Slide this way

One of the perks of writing this column is the opportunity to follow up reviews I’ve written for the front half of the magazine – it lets me express more personal opinion than would be fair in a full review, as well as taking a longer term perspective. Nokia’s new E75 Qwerty slider phone is a perfect case in point. You may have read the review, which concluded that it’s a cracking little phone, its most staggering feature being the battery benchmark figure of 179 hours – the longest we’ve ever seen. In this column, I’d like to explain how the E75 did so well.

Slide this way

The benchmark we use is fairly simple: the phone is fully charged and then we make one 30-minute silent call and download a 50MB data file. At that point we switch off all alerts, LEDs and so on, then just leave the device on a shelf, in an area with good HSDPA coverage, to check an email account every 30 minutes until its battery finally dies. The POP3 log will then tell us to within 30 minutes what the time of death was.

To be honest, I didn’t believe that initial 179 hours figure (which I’d achieved using a Vodafone SIM in the phone) so I re-tested it using Orange – the thinking being that maybe a 1,800MHz network would give a different result to Vodafone’s 900MHz. The second test gave an almost identical result.

Further tests I’ve done make it clear that it’s actually the standby battery consumption that’s so stunning on this phone. I’ve spent several days using it intensively, making regular use of its GSM, 3G and Wi-Fi radios – and, of course, the screen backlight, which is typically the most power-hungry component in any phone – and under such “power user” conditions the battery lasts only two or three days, much the same as a typical BlackBerry.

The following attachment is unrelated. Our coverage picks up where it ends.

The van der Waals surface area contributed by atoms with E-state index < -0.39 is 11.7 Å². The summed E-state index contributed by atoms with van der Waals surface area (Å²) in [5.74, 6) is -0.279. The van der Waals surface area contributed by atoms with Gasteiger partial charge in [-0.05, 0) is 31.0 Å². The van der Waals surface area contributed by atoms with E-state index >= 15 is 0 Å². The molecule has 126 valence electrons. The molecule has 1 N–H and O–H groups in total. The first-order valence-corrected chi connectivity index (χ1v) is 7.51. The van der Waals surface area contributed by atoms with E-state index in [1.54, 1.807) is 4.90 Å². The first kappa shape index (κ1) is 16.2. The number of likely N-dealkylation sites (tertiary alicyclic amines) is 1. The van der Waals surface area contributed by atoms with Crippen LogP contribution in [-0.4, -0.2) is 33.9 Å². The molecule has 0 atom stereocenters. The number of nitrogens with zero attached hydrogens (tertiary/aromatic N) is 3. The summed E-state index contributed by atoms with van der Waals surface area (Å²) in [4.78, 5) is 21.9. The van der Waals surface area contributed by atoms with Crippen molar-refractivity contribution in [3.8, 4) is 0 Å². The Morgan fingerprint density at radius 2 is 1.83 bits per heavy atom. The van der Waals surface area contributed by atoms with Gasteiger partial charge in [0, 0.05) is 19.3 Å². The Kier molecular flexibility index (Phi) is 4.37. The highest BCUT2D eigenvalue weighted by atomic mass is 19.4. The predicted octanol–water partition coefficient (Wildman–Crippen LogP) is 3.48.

But it’s important to note that the PC Pro battery rundown benchmark takes into account that most people don’t use their phone this way – they’ll leave it in a pocket and make occasional calls, or send infrequent emails and texts, and it’s under such real-world usage that the E75 really shines. Does that imply that it’s good for only lightweight users and not for power users? Not at all! Its superb low-usage battery life is certainly a headline-grabbing feature, but there’s a lot more to the E75 than its standby mode.

Solid gold easy action

Two things struck me when I first pulled this phone from its box. The first was that it’s very slim for a slider phone, barely a couple of millimetres deeper than an iPhone at 14.4mm against 12.3mm. I’m really impressed that Nokia managed this with its very first sliding keyboard phone, especially as HTC – which has built several generations of phones in this form-factor over several years – could manage only 17mm with its latest one. What’s more, the sliding mechanism of the E75 feels very well engineered with an action that feels really solid.

That brings me on to my second initial observation: build quality. I’ve always been a fan of Nokia’s E series – perhaps not always in terms of usability – but what’s always struck me is how well they’re bolted together. I’m usually leery of car analogies, but here one is inescapable: think of the solidity of European built cars compared to those from the Far East, with heavy doors that go “thunk” rather than tinny things that go “clink”, and switches that feel hewn from quality plastic rather than recycled Coca Cola bottles. The E75 has that same “European” feel, so there was no surprise when I pulled out the battery to inspect the label and underneath it says “Made in Finland”.

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